She’s the witch to go to when chaos comes to town…
When a crazy man opens fire at her hospital, Evie Jones jumps to the chance to save the day, and her ex visiting has nothing to do with her desire to play hero, of course. After taking the mad man down, Evie sees the impossible, a shadow thing leaving the man, and brushes it off as seeing things.
Until the impossible follows her home.
When the shadow traps them in the house, Evie has to work with her crush, her friend and her ex to figure out what the shadow is before it stops messing with them and starts killing.
And that’s before the one thing that could possibly make their night worse shows up.
Evie Jones and the Shadow of Chaos is new on Amazon! Check out the excerpt.
The boys fell in around me, Chet in front and Kieren in back. I didn’t fail to notice they put me in the middle but I didn’t have time to complain.
I focused, pulling my magic up, sensing the world, trusting the guys to keep an eye out. Oy vey, I’m trusting Kieren to watch my back… literally.
The hospital hummed, electronics in every room setting the world on edge and making my teeth hurt. This was easier to do outside when all I had to sense was nature and what was wrong in it. With the electronics and chrome and glass around me, it got a lot harder to feel out any specific person or thing. I sent my mind out, “sniffing” for lack of a better term, for a person with ill intent, malicious aforethought, mind on murder.
“Oy vey,” I said under my breath.
“What?” Kieren asked.
I shook my head. “I’d explain if I could.”
We kept creeping and I zoned out, focusing on the world again.
Okay, if there’s not someone trying to actively commit evil, what about mental illness?
I sent my brain skipping through the hospital, searching for telltale signs of a brain slightly off from the rest of the world. This was easier. Emotions didn’t always give off the sense of wrongness, because emotions were part of all humans, even blinding rage or grief. But someone with a brain left of sane? That one would stand out against the crowd.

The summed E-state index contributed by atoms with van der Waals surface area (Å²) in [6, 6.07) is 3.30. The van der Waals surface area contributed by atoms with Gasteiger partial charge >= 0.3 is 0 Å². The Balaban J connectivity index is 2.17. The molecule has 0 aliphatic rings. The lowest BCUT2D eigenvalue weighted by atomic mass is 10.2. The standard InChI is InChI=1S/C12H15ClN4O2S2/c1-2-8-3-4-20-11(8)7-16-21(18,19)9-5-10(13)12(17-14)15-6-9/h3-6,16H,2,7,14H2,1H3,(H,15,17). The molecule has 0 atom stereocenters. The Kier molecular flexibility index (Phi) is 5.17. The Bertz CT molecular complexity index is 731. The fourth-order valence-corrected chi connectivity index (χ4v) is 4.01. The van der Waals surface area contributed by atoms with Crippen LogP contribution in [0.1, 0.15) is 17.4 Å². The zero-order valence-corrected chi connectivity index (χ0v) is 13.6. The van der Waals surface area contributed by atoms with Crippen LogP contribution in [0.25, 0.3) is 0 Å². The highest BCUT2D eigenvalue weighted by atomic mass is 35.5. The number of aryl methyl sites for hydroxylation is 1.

Red throbbing hit my senses upstairs. I couldn’t tell what floor but it was definitely this wing.
“Upstairs,” I said.
“How do you know?” Kieren asked.
I didn’t look at him. “I think he might be going for the ICU. That’s upstairs. On third.”
Chet looked back at me, raising his eyebrows. I nodded, slight and slow. If Kieren noticed, he didn’t say anything.
We snuck up the stairs at the end of the hall, all of us so on edge that it began to seep into my consciousness and block out the sense of wrongness the shooter gave off.
I held up a hand and got in front of Chet when we hit the third floor.
He opened his mouth and I wiggled my fingers, hoping he’d get it.
He shook his head. I met his eyes and wiggled my fingers again.
“Whatever it is, just say it,” Kieren hissed. “I don’t know what you’re trying to keep from me, but this isn’t the time.”
“It’s always the time. Stay behind me, I’m going first.”
“No,” Kieren and Chet said together and I pushed open the door, shield up and pushed in front of us like half a bubble. Imperceptible to the human eye but hopefully strong enough to stop a bullet.
Bullets rained down the hallway and smacked into my shield with meaty thwaps, cluttering to the ground a second later.
I screamed and Kieren grabbed my arms, pulling me down and behind a nurse’s cart. Yeah, like that was bullet proof.
His eyes widened and he looked from the bullets on the ground to me. His mouth worked and I smiled. “Surprise.”